I confess to being a long-term skeptic of the permaculture bed-building technique called hügelkultur, in which waste wood is used as the base layer in compost-filled mounds. Hugelkultur (pronounced HOO-gel-kul-tur) always seemed like a lot of work to me, with extensive digging and piling of soil and dragging about of heavy logs.
But change is good, and due to a convergence of events, I find myself on the verge of hugeling. This past spring after renovating several terraced beds, the poor things looked sadly sunken, and we’d like to avoid the volume issue next year, when we redo two more beds. The beds are being dug out anyway and I have plenty of woody materials on hand, so I plan to gain the 12 inches (30cm) of loft I need at the bottom of the beds using hügelkultur methods.
How Hugelkultur Beds Work
There are endless ways to build beds atop wood waste, which rots slowly and serves as a source of stable organic matter buried deep in the soil profile. Fungi are primary decomposers of wood, so soil near the rotting wood becomes permeated with hair-thin fungal mycelium. Some hugel beds are built atop logs, while others use small brush as woody filler. The best wood is old and ready to rot, for example old logs from an abandoned wood pile, or in my case, a brush pile of weathered fruit tree branches.
In addition to pieces of wood, the most successful hugel beds include layers of organic matter such as rotted hay, grassy sod turned green side down, pulled plants, or food waste. Dryness is a commonly-reported issue with new hugel beds, so it’s also important to sift some soil into the crevices between wood pieces to eliminate dry pockets. To help new hugel beds retain moisture, they can be shaped to have flat or concave tops rather than peaked ones.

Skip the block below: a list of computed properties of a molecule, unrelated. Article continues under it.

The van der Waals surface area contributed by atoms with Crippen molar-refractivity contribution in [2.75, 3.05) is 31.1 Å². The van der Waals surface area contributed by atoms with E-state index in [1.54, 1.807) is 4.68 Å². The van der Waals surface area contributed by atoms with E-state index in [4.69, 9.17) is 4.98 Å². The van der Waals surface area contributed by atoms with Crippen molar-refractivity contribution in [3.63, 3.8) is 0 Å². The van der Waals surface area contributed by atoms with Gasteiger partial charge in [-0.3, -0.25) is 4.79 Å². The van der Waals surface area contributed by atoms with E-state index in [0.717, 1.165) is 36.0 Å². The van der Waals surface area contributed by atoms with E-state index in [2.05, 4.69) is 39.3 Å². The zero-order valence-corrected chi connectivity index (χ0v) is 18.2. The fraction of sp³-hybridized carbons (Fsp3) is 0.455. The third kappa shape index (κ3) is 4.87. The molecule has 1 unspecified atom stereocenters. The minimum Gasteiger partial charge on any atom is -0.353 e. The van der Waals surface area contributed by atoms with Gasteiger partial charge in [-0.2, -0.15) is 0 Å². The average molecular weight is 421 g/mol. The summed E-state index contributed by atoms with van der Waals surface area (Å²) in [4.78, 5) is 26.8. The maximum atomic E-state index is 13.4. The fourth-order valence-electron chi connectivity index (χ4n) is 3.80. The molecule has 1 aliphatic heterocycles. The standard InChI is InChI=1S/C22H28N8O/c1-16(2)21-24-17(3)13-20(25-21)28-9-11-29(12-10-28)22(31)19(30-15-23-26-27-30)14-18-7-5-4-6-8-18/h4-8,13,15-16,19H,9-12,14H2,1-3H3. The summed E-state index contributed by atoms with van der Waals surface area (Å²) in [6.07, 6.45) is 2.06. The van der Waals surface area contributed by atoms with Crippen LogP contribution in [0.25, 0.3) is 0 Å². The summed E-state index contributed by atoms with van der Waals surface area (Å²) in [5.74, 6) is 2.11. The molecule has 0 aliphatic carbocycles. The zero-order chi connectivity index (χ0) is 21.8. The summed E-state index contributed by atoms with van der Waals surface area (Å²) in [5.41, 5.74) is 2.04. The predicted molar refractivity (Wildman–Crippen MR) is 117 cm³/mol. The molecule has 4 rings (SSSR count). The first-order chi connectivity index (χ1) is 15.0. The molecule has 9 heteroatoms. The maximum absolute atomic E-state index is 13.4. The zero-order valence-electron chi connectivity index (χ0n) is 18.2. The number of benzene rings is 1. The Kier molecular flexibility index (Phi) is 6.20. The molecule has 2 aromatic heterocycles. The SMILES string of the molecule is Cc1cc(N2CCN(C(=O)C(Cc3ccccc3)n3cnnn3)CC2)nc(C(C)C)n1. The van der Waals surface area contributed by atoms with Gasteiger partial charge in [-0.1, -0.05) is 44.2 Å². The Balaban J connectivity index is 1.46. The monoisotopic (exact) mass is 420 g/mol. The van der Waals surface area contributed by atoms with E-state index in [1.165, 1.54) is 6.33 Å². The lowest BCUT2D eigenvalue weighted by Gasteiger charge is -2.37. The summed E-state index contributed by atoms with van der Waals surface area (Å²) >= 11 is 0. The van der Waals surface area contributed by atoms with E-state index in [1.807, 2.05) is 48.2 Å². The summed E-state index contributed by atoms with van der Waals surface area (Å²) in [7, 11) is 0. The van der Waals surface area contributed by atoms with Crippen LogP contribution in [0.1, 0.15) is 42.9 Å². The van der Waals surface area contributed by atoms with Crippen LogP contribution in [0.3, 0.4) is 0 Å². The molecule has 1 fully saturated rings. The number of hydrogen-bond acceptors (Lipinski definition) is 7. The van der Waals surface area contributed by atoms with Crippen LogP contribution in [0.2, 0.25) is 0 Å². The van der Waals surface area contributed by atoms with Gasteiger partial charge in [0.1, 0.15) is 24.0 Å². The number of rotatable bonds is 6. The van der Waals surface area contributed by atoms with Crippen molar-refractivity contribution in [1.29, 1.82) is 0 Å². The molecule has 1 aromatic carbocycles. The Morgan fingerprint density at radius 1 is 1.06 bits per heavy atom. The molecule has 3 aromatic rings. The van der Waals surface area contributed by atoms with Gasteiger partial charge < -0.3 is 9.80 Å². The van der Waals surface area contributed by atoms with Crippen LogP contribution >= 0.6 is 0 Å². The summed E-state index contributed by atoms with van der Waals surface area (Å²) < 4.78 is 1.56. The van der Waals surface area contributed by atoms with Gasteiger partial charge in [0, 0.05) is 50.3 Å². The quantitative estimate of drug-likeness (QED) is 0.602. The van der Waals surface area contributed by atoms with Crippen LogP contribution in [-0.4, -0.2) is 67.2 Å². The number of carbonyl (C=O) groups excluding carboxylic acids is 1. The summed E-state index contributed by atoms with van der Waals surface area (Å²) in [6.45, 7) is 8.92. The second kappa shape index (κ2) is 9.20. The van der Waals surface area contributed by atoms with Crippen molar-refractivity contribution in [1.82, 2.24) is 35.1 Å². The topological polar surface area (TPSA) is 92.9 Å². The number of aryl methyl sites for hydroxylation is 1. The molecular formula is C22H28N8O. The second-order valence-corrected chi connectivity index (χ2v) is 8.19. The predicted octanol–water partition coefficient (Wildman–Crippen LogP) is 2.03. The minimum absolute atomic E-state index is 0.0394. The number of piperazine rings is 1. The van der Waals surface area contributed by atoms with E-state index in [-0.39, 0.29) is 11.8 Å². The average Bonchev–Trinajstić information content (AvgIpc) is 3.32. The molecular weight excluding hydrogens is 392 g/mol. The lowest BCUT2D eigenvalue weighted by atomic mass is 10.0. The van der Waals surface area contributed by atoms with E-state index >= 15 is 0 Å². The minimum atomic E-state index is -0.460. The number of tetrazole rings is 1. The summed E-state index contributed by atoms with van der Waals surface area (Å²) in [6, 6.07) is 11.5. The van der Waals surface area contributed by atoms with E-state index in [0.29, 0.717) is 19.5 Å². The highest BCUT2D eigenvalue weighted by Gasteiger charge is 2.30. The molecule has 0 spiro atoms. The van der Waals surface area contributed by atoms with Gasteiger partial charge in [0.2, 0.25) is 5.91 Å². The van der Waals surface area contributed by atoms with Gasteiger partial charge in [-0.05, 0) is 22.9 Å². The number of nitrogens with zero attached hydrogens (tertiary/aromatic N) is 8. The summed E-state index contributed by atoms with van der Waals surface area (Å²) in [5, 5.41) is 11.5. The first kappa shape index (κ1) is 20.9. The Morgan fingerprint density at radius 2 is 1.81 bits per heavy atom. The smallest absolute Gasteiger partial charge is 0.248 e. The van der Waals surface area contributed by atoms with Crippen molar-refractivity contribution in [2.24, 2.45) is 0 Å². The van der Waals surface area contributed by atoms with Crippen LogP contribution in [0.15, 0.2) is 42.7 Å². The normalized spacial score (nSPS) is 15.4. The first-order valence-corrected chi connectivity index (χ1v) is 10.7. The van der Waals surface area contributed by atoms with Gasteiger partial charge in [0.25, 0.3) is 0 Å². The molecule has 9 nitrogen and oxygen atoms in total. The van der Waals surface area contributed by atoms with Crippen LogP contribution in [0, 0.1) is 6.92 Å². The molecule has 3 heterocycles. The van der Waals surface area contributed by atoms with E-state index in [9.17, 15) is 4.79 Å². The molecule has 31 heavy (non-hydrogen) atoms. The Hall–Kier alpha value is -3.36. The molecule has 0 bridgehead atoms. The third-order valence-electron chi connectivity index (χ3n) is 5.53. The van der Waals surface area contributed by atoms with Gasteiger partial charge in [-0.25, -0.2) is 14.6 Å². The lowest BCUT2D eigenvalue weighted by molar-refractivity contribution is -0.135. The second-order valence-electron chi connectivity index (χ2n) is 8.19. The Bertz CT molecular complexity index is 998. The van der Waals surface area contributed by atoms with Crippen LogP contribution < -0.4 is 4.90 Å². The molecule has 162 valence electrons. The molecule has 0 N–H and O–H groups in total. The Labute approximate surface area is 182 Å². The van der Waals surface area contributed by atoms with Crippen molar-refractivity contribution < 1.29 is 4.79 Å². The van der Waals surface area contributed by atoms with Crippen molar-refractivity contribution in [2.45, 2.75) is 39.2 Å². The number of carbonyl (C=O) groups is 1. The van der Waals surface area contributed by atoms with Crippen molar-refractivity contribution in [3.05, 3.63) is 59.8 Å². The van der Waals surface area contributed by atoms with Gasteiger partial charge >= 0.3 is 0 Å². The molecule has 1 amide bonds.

Do Hugelkultur Beds Attract Termites?
Well, they can. Termites have no interest in small pieces of wood, like wood chips or buried brush, but they are natural scavengers of buried pieces of wood large enough to support a colony. This is why hugel beds always should be located at least 30 feet (10m) from your house.
Subterranean termites are common in the heavily wooded area where I live, and they are hugely important decomposers of dead wood. I often have seen small colonies in wood used to frame garden beds, and we watch our woodshed for earthen tunnels the termites build to connect themselves to moist ground. But termites much prefer living in standing dead trees, which is a far different ecosystem from buried logs and compost. The small pieces of aged wood I plan to use in my hugel beds are not what termites want.
Are Hugelkultur Beds Worthwhile?
Digging a big hole and hauling heavy wood and dirt is a lot of work, so unless you have access to heavy equipment, think carefully before breaking ground for a hugel bed. Read critical reviews and look at lots of pictures and videos. One of the best reasons to undertake the project is that you have compacted or rocky subsoil. Compared to impenetrable subsoil, a big hugel mound is promising garden space indeed.
Building hugel beds is also quite practical where you want to use broad berms to add structure and dimension to your landscape, or you plan to install berms and swales to channel water. Or, like me, you might simply need to add significant depth to a new or renovated garden bed.
Mimicking Nature’s Plan
I live amidst woods that are rich with fallen trees, some of which have been on the ground for decades. On walks I regularly encounter rotting logs and stumps that have become hills due to accumulated organic matter, examples that prove Nature knows how to put dead wood to good use. We’ve used logs planted on end to frame beds in the past, and they lasted ten years and left the soil better for their presence. As to whether my new hugel beds succeed or fail, I’ll keep you posted. For now, it’s great to look forward to trying something new.